Monday, January 29, 2007

Celtic Connections

I had really hoped to get through to Glasgow to see some of this year's festival, but my son's accident put pay to my hopes as I didn't want to buy tickets that I couldn't use.

But I've been living it vicariously instead, as I watched the Karine Polwart concert on a BBC podcast, and yesterday's Glasgow Herald had a great CD which has tracks from Dick Gaughan, Eddi Reader, Kate Rusby, Idlewild and Mary Chapin Carpenter (MCC) on it. I must admit I'm really sad I didn't get to see MCC, I really love her song writing, but I'll have to console myself with her new album which is out in early March. Roseanne Cash is also playing at CC, and she's someone else I'd love to have seen. And then there's Seth Lakeman, BTW his EP, Seth Lakeman:Live on i-tunes is great value. I really love the White Hare track. Well the list is endless, but no point in being miserable about it, maybe next year........

(Oh and another great buy on i-tunes is the album Indoor Picnic Vol 2, it's a various artists thing, but it has lots of unusual stuff on it by people I've never heard of and again it's at a good price.)

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Sunday, January 28, 2007

Rum tee tum: Oh No!

This is a post about the Archers,as I've just finished listening to the Sunday omnibus edition.

I was wondering why they don't give the programme a makeover using that annoying guy who does the Geordie voice-over on Big Brother, his accent's only slightly less believable than Ruth's.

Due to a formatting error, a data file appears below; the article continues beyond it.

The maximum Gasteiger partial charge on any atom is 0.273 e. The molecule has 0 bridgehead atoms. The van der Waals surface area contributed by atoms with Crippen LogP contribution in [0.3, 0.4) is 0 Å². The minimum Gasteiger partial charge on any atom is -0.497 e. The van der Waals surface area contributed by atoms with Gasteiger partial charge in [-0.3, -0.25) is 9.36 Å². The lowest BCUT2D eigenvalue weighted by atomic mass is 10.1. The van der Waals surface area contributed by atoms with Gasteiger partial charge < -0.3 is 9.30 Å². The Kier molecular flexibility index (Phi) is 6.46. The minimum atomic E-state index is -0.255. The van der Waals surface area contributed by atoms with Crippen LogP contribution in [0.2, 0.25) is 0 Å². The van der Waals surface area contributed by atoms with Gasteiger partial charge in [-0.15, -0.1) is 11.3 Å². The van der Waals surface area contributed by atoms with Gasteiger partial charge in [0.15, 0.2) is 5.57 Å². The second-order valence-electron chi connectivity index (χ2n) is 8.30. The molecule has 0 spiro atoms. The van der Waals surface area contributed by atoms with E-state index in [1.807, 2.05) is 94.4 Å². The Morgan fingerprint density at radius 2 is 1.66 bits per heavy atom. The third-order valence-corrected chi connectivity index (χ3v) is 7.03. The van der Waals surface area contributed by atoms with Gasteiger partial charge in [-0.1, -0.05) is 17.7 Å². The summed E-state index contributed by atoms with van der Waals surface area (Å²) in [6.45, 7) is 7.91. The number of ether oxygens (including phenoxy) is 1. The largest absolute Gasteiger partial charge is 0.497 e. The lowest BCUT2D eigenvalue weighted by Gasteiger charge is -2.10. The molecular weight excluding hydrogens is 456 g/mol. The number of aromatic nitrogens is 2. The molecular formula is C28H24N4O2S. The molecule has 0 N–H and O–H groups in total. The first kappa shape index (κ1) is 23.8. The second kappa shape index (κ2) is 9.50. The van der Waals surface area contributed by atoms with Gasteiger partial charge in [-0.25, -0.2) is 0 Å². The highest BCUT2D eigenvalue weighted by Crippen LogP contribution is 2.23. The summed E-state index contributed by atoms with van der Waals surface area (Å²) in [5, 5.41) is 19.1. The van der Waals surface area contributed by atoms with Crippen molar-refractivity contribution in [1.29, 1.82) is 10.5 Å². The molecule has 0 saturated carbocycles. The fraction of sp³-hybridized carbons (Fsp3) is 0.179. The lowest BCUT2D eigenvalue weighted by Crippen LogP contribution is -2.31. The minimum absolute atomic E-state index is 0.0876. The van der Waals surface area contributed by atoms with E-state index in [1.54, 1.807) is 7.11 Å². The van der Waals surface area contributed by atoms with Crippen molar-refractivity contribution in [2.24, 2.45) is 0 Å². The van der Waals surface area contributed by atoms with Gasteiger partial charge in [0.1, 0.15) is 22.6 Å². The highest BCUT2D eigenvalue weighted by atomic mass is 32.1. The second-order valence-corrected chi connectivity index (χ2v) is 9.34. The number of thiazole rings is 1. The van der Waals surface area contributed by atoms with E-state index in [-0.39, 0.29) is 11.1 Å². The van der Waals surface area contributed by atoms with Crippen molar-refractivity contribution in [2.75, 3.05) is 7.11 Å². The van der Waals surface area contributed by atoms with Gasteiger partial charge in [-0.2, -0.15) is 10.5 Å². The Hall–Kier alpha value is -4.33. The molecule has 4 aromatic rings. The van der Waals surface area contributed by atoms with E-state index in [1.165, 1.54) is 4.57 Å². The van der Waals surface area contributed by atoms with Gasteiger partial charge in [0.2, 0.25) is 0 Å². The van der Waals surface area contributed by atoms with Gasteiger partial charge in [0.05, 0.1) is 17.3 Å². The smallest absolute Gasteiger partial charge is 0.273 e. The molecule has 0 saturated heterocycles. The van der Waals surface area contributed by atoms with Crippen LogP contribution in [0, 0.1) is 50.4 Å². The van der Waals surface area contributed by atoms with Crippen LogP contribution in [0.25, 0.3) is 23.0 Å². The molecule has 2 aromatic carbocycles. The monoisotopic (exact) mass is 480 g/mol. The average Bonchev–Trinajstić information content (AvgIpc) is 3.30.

The programme would then go like this:

8.04am, Rooth is in the dairy room, weeping over Clover. David is Noowhere!

12.07pm, Sid is making homophobic remarks in the Pump Room, to Mike and Ed.

13.03pm, Joolene is in the kitchen, where she's woorying aboot her Baked Alaskas

14.07pm, Brian is in the lambing shed, where he seems to be asleep, no doubt dreaming aboot Shivyawn.........

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Saturday, January 27, 2007

my pimped pic

Yay for Debs!!

My friend Debs has just been appointed to a new writer in residence job. I'm not sure how public it is so I won't say where, but she's really excited about it and it will be a perfect fit with her own novel writing. I'm so happy for her and it comes on the back of her husband getting a new, very high-powered directorship, so they're both celebrating. She is a very talented person, not only is she a great writer, David Gemmell was her mentor, she is also very good with IT and she's said that she might be able to help me put together a podcast of Peeling Onions.

Her new book, Swarmthief's Treason comes out this autumn.

Last night I got invited to dinner by the woman who asked me for the large format leek print. The renovations to her house are finished and the picture has been hung in the new kitchen/garden room, above the splendid new range and mantlepiece. I've inserted a quick snap above. I must admit I'm really pleased with this shot. The leeks are monster ones taken at the local horticulural show last year. They were the size of a kitchen table, and the leaves looked like beautiful seaweed. I cross processed the resulting shot. Somehow it seems appropriate that they now hang in a very swish new kitchen. I'm always terrified of commissions, but I love seeing the final results.